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Was JuJu Smith-Schuster out of line with his Twitter Valentine?

The Dan Le Batard Show with Stugotz breaks down the social media feud between the Chiefs and Eagles.

There wasn’t much love to be found on Twitter on Valentine’s Day as the Chiefs’ JuJu Smith-Schuster ignited a social media firestorm with his troll job on the Eagles’ James Bradberry.

The crew from The Dan Le Batard Show with Stugotz weighed in as the two Super Bowl combatants took their competition off the field and onto social media feeds.

Dan points out that a lot of people found JuJu’s gag, funny but a lot of people did not, especially Bradberry’s teammate AJ Brown.

Jessica notes that while a lot of people are calling “Tik Tok boy” an insult, she disagrees as she loves Tik Tok and likes guys, so she doesn’t think it’s that big of an insult. Dan notes that it was intended as an insult and Jessica points out that JuJu was one of the league’s first very active players on that social media platform. Chris Cote says it’s almost like word association — if you say football player that does a lot of Tik Tok JuJu’s name is the first that comes to mind.

Jessica notes that JuJu likes doing Tik Tok dances and people used to criticize him when he was on the Steelers for doing Tik Tok dances before games, calling it a distraction. She did note that she thought the criticism was goofy because that’s just what the younger generation does on their phones.

Chris also points out that Tik Tok is in a weird space where the people that do it think it is cool and the people that don’t use it as an insult. Witty notes that the insult seems like an out-of-date insult that just makes Brown seem old, while Chris points out that calling someone “Facebook Guy” would be more damning.

Dan points out that former Eagle LeGarrette Blount entered the chat, pointing out JuJu’s middling stats over the past six games and asking who held him then and don’t be a d***head. Of course, Dan is guessing that LeGarrette game logged Smith-Schuster and made sure to pick a number of games that put JuJu in a bad light. Of course, Witty goes back and discovers that JuJu put up 10 catches for 88 yards against Houston seven games ago and nine catches for 74 yards and a touchdown in the game before that, making it a convenient crop on LeGarrette’s part. Jessica points out that she loves stats for this very reason, as you can use them to make an argument.

Dan does wonder, however, where the majority of people side in this Twitter beef? He notes that it is rare for guys to go back and forth this publicly immediately after the championship and he says a lot of people interested in laughing but then a whole lot of people defending someone from the laughter. Dan also points out that JuJu has talked about a fumble against the Saints costing his team a game has haunted him and thus Dan thinks he should know better than to drag someone like this. Dan thinks you have to choose a side here: feel for Bradberry or mock him and you’re not used to an athlete doing it because they should know better from having been there before.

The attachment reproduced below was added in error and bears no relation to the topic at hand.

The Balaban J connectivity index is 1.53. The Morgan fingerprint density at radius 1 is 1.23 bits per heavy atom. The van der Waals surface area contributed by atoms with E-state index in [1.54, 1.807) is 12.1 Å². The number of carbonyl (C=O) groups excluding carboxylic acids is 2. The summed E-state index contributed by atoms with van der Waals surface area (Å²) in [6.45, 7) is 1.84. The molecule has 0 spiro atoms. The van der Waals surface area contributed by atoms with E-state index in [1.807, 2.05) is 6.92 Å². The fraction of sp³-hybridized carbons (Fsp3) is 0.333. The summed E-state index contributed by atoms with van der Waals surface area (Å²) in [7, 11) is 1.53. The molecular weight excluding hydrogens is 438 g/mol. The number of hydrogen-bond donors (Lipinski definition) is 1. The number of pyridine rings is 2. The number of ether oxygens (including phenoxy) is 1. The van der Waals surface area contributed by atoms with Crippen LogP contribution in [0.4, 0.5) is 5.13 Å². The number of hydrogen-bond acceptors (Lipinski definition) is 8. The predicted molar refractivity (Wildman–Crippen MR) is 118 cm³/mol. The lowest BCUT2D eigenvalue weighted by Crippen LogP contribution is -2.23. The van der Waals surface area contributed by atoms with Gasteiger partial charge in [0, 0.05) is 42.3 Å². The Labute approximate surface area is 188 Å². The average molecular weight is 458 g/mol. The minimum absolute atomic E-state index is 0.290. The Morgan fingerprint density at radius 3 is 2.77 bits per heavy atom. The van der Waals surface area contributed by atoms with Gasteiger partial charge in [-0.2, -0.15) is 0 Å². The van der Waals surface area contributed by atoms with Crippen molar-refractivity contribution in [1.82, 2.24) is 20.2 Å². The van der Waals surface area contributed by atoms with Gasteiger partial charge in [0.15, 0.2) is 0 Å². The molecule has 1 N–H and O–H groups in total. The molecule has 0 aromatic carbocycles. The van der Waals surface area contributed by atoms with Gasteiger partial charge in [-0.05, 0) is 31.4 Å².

Witty says in the past you would have seen this happen at a parade after a few drinks and that seems to be an acceptable form of this taunting. But for whatever reason, when it spills out onto social media people have a different reaction. Witty also says he doesn’t think most people were going at Bradberry for the holding penalty, but rather were discussing the merits of making the call in the first place.

Stugotz highlights the fact that Bradberry admitted to the hold, and when paired with the fact that the Chiefs won the game, he asks did JuJu really need to rub it in more? Thus, Stugotz sides with the Eagles.

Also, who was the bigger baller — Chris Cote or 10 Day Tony?


Local Hour: Here’s To The Dads

  • We start the show by going back to a couple of topics we didn’t spend nearly enough time on yesterday: hurling objects at the grocery store and the potential fury of Ed Kelce. Then, Derek Carr may prevent Aaron Rodgers from being a Jet, JuJu Smith-Schuster gets called “TikTok boy,” and we discuss the end of the sports scapegoat.

The Big Suey: John Skipper & David Samson

  • John Skipper and David Samson join Witty for another sports business hour post-Super Bowl! They cover Super Bowl TV viewership, the potential of a pay-per-view Super Bowl, the money in streaming, length of sports television deals, owners operating for “the now,” Forbes valuations of teams, Tom Brady’s future in the broadcast booth, Disney and ESPN’s future, and more.

Hour 1: Gun Violence In America

  • John Woodrow Cox of the Washington Post joins the show to discuss his reporting on gun violence in America. He discusses the latest shooting at Michigan State, why our laws don’t evolve much, money in the gun lobby, and why we need to start looking more holistically at who the victims of gun violence are. Then, Stugotz refuses to call the Chiefs a dynasty, Tony’s Top 19 Quarterbacks, Roy’s Top 5 sports goats, and the future of Kyler Murray.

Hour 2: The Stugotz Calm App

  • Mike Schur joins the show to share his Stat of the Day and scream the names of utility infielders into the void. Chris Cote is stressed about his style for NBA All-Star Weekend. Did Elon Musk buy himself a replacement for high school popularity with Twitter? And with Aaron Rodgers heading into darkness, it’s time to meditate with Stugotz.

Postgame Show: Volcanoes Are Having A Moment

  • Volcanoes are having a moment, Stugotz doesn’t know his New York Knicks, and Dan thinks John Jaso was a power hitter.

Watch more below!


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